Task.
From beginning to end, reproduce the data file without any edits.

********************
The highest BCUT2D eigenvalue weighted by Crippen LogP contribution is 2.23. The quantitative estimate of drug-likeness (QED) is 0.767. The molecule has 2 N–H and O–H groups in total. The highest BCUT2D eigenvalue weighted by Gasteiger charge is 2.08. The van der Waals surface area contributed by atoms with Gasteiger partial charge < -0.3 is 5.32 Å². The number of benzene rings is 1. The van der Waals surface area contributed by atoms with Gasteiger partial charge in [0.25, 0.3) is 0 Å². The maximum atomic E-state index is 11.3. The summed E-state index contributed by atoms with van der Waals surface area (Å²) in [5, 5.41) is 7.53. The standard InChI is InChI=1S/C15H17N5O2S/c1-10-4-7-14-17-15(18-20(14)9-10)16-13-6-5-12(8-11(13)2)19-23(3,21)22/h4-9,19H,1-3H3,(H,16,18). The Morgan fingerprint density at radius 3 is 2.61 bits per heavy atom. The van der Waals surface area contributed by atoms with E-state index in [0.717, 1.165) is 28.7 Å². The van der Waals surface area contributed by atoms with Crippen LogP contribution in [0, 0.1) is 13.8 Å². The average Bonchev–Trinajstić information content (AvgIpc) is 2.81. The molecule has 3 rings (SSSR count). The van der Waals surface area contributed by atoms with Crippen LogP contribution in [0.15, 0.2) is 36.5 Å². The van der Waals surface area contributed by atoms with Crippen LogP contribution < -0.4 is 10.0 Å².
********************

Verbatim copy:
The highest BCUT2D eigenvalue weighted by Crippen LogP contribution is 2.23. The quantitative estimate of drug-likeness (QED) is 0.767. The molecule has 2 N–H and O–H groups in total. The highest BCUT2D eigenvalue weighted by Gasteiger charge is 2.08. The van der Waals surface area contributed by atoms with Gasteiger partial charge < -0.3 is 5.32 Å². The number of benzene rings is 1. The van der Waals surface area contributed by atoms with Gasteiger partial charge in [0.25, 0.3) is 0 Å². The maximum atomic E-state index is 11.3. The summed E-state index contributed by atoms with van der Waals surface area (Å²) in [5, 5.41) is 7.53. The standard InChI is InChI=1S/C15H17N5O2S/c1-10-4-7-14-17-15(18-20(14)9-10)16-13-6-5-12(8-11(13)2)19-23(3,21)22/h4-9,19H,1-3H3,(H,16,18). The Morgan fingerprint density at radius 3 is 2.61 bits per heavy atom. The van der Waals surface area contributed by atoms with E-state index in [0.717, 1.165) is 28.7 Å². The van der Waals surface area contributed by atoms with Crippen LogP contribution in [0, 0.1) is 13.8 Å². The average Bonchev–Trinajstić information content (AvgIpc) is 2.81. The molecule has 3 rings (SSSR count). The van der Waals surface area contributed by atoms with Crippen LogP contribution in [0.15, 0.2) is 36.5 Å². The van der Waals surface area contributed by atoms with Crippen LogP contribution < -0.4 is 10.0 Å².